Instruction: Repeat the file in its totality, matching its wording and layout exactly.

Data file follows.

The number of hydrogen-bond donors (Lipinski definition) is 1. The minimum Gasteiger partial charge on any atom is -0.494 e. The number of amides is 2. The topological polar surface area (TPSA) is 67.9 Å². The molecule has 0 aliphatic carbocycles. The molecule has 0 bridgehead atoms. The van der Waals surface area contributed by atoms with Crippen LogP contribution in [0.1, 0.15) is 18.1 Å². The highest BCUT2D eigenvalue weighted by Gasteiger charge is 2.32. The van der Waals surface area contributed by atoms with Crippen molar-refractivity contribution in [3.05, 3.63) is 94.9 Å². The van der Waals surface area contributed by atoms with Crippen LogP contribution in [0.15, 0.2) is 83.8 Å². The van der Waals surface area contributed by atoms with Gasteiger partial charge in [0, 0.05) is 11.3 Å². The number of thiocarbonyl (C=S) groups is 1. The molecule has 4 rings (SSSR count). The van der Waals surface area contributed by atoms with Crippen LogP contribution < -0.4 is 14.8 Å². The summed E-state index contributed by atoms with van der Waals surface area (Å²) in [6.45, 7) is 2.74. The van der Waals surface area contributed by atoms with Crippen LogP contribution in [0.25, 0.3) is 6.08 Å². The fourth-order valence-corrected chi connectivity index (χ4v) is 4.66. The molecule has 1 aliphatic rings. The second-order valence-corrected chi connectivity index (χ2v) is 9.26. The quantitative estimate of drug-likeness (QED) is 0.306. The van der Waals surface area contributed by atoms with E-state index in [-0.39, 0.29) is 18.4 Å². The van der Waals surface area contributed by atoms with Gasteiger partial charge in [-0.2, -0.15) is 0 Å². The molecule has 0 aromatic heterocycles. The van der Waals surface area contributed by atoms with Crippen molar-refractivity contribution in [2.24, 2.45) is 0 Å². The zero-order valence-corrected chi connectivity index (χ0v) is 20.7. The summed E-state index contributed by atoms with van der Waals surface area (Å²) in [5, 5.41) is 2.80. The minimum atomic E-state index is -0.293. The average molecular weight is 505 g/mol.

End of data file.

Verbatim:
The number of hydrogen-bond donors (Lipinski definition) is 1. The minimum Gasteiger partial charge on any atom is -0.494 e. The number of amides is 2. The topological polar surface area (TPSA) is 67.9 Å². The molecule has 0 aliphatic carbocycles. The molecule has 0 bridgehead atoms. The van der Waals surface area contributed by atoms with Crippen LogP contribution in [0.1, 0.15) is 18.1 Å². The highest BCUT2D eigenvalue weighted by Gasteiger charge is 2.32. The van der Waals surface area contributed by atoms with Crippen molar-refractivity contribution in [3.05, 3.63) is 94.9 Å². The van der Waals surface area contributed by atoms with Crippen LogP contribution in [0.15, 0.2) is 83.8 Å². The van der Waals surface area contributed by atoms with Gasteiger partial charge in [0, 0.05) is 11.3 Å². The number of thiocarbonyl (C=S) groups is 1. The molecule has 4 rings (SSSR count). The van der Waals surface area contributed by atoms with Crippen LogP contribution < -0.4 is 14.8 Å². The summed E-state index contributed by atoms with van der Waals surface area (Å²) in [6.45, 7) is 2.74. The van der Waals surface area contributed by atoms with Crippen LogP contribution in [0.25, 0.3) is 6.08 Å². The fourth-order valence-corrected chi connectivity index (χ4v) is 4.66. The molecule has 1 aliphatic rings. The second-order valence-corrected chi connectivity index (χ2v) is 9.26. The quantitative estimate of drug-likeness (QED) is 0.306. The van der Waals surface area contributed by atoms with E-state index in [-0.39, 0.29) is 18.4 Å². The van der Waals surface area contributed by atoms with Gasteiger partial charge in [-0.2, -0.15) is 0 Å². The molecule has 0 aromatic heterocycles. The van der Waals surface area contributed by atoms with Crippen molar-refractivity contribution in [2.24, 2.45) is 0 Å². The zero-order valence-corrected chi connectivity index (χ0v) is 20.7. The summed E-state index contributed by atoms with van der Waals surface area (Å²) in [5, 5.41) is 2.80. The minimum atomic E-state index is -0.293. The average molecular weight is 505 g/mol.